In today's Pre-Budget Report the chancellor of the Exchequer, Alistair Darling, said: "Public pensions need to be broadly in line with those offered in the private sector so by 2012 contributions by the state to public service pensions for teachers, local government, NHS and the civil service will be capped - saving around £1 billion a year.
"Public-sector workers will make a greater contribution to the increasing value of pensions, with those earning over £100,000 paying more."
He added: "Public-sector pay makes up around half of departmental spending. The senior civil service will take the lead with a cut in its pay bill of up to £100 million over three years. And any new Government appointment over £150,000 and all bonuses over £50,000 will require explicit approval by the Treasury.
"I can announce that, for the two years, from 2011, we will seek to ensure that all public- sector pay settlements be capped at 1%. As with previous pay decisions, we will recognise the special circumstances of the armed forces.
The chancellor hopes the Government can save £12 billion from greater efficiency in the public sector, £5 billion from scaling back or cutting lower priorities, and £4.5 billion from reducing the cost of public-sector pay and pensions.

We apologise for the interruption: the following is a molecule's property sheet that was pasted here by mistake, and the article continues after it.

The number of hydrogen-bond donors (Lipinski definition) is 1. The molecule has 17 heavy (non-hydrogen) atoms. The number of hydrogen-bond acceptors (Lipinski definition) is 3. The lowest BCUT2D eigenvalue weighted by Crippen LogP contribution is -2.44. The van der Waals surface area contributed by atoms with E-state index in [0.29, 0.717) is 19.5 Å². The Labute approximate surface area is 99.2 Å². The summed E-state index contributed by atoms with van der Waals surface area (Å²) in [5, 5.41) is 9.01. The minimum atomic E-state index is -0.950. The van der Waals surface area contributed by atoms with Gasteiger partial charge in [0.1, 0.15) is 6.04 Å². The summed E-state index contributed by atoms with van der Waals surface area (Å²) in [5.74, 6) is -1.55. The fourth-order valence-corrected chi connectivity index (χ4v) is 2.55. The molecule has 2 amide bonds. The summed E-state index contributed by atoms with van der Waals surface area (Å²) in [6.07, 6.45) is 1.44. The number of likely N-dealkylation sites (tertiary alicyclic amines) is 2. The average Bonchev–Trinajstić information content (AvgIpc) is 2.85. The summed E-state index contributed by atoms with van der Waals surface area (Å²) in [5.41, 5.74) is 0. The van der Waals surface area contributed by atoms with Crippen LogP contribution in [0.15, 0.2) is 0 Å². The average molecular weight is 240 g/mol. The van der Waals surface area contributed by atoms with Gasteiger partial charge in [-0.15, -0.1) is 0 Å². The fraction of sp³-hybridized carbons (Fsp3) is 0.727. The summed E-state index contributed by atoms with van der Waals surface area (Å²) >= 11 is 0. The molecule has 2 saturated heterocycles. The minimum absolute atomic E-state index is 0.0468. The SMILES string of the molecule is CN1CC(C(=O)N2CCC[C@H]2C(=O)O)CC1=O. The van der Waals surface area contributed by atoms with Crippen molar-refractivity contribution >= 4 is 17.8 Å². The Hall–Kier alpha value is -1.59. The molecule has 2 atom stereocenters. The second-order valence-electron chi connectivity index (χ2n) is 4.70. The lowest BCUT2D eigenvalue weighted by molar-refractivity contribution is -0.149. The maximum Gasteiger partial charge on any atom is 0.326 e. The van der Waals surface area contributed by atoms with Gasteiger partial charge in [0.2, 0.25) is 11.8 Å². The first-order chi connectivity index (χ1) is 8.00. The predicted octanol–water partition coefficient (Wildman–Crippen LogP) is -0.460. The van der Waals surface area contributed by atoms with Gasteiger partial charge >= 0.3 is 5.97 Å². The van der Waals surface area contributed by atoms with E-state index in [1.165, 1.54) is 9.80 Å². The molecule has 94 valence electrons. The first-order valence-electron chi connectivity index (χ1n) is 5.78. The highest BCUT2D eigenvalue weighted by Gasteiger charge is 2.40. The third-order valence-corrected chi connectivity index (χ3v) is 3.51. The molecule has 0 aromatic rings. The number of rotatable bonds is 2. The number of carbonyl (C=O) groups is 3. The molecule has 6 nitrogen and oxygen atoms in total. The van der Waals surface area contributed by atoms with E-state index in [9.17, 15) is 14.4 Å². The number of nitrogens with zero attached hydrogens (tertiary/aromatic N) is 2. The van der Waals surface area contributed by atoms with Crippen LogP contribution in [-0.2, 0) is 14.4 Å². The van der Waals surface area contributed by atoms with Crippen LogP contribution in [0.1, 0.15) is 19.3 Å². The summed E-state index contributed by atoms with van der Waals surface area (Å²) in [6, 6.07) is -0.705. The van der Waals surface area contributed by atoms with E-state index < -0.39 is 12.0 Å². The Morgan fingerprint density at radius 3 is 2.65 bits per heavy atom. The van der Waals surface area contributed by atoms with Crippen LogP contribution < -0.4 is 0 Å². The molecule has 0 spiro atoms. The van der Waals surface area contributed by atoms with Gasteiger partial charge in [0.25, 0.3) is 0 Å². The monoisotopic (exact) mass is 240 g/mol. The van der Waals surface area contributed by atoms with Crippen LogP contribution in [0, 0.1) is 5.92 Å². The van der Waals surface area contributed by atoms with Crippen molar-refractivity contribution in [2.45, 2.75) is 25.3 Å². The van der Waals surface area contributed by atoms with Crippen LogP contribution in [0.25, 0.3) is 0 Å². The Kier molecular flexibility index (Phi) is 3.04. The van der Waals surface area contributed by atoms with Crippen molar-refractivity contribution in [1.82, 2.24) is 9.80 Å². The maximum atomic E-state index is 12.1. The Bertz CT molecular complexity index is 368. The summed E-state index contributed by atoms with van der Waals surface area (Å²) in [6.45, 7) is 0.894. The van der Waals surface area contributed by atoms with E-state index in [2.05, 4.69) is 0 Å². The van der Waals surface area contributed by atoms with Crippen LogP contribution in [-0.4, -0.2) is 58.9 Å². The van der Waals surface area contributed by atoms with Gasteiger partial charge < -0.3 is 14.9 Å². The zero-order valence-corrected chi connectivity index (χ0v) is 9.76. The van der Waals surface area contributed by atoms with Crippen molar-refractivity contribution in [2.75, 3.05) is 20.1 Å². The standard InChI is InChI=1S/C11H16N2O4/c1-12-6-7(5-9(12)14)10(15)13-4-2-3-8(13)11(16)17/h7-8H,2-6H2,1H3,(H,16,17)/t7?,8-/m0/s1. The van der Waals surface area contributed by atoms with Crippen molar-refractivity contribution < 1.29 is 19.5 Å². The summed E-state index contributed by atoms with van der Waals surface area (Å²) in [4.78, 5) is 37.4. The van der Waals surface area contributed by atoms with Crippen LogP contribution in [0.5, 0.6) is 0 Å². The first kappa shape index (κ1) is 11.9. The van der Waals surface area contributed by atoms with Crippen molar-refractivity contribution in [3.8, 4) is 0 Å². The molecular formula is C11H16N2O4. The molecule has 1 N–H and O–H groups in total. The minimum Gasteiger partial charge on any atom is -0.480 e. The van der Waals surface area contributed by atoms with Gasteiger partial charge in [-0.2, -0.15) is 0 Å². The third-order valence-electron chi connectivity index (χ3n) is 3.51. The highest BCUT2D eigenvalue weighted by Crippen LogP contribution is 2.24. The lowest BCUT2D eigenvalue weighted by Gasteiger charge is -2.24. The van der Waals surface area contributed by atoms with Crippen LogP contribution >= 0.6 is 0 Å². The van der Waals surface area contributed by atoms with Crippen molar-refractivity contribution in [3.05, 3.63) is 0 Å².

His announcement follows a similar statement from the prime minister, Gordon Brown, on Monday, when he said overpaid public-sector workers would be "named and shamed" in efforts to deliver more value for the public sector.
Chris Johnson, a principal at Mercer, is an expert in public sector remuneration and pensions. He told HR magazine: "There is a need to make changes to public-sector pay. The Government is rumoured to have been considering Treasury approval for high earners' salaries and public disclosure of high salaries in the public sector.
"The chancellor missed an opportunity to manage senior civil servants' pay in the last Budget and the need is still there to cut pay costs."
But he added: "Although there needs to be pay cuts in the public sector, staff in the sector have a big challenge to deliver with a reduced budget. The sector [still] needs to attract talent. Big pay cuts are in no one's best interest - not the public sector and not the taxpayer.
Anthony Evans, assistant professor of economics at ESCP Business School, told HR magazine: "Public-sector costs are too high and there needs to be something done around pay. But I think this is a token gesture in reducing allowances and salaries."
But Paul Spindler a partner at Kingston Smith, added: "There is an election coming up and the chancellor needs to keep people happy. But spending is out of control in the public sector and there must be a pay freeze."